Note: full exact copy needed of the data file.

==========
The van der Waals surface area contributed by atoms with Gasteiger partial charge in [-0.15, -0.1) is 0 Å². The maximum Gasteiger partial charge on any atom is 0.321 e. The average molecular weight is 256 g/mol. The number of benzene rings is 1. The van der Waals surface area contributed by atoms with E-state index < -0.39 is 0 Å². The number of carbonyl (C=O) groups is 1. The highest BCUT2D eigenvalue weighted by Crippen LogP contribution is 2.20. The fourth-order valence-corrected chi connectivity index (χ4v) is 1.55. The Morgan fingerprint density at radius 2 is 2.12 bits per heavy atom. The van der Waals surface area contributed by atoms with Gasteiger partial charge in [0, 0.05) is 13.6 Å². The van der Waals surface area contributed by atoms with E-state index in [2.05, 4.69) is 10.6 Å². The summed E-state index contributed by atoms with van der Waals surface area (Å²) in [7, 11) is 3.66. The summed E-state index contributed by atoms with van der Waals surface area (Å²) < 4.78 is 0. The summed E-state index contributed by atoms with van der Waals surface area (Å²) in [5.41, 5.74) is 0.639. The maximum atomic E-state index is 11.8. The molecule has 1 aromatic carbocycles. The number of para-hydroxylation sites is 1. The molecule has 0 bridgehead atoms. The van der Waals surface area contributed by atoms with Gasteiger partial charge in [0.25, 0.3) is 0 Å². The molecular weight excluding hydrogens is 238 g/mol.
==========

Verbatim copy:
The van der Waals surface area contributed by atoms with Gasteiger partial charge in [-0.15, -0.1) is 0 Å². The maximum Gasteiger partial charge on any atom is 0.321 e. The average molecular weight is 256 g/mol. The number of benzene rings is 1. The van der Waals surface area contributed by atoms with E-state index < -0.39 is 0 Å². The number of carbonyl (C=O) groups is 1. The highest BCUT2D eigenvalue weighted by Crippen LogP contribution is 2.20. The fourth-order valence-corrected chi connectivity index (χ4v) is 1.55. The Morgan fingerprint density at radius 2 is 2.12 bits per heavy atom. The van der Waals surface area contributed by atoms with Gasteiger partial charge in [0, 0.05) is 13.6 Å². The van der Waals surface area contributed by atoms with E-state index in [2.05, 4.69) is 10.6 Å². The summed E-state index contributed by atoms with van der Waals surface area (Å²) in [7, 11) is 3.66. The summed E-state index contributed by atoms with van der Waals surface area (Å²) < 4.78 is 0. The summed E-state index contributed by atoms with van der Waals surface area (Å²) in [5.41, 5.74) is 0.639. The maximum atomic E-state index is 11.8. The molecule has 1 aromatic carbocycles. The number of para-hydroxylation sites is 1. The molecule has 0 bridgehead atoms. The van der Waals surface area contributed by atoms with Gasteiger partial charge in [0.25, 0.3) is 0 Å². The molecular weight excluding hydrogens is 238 g/mol.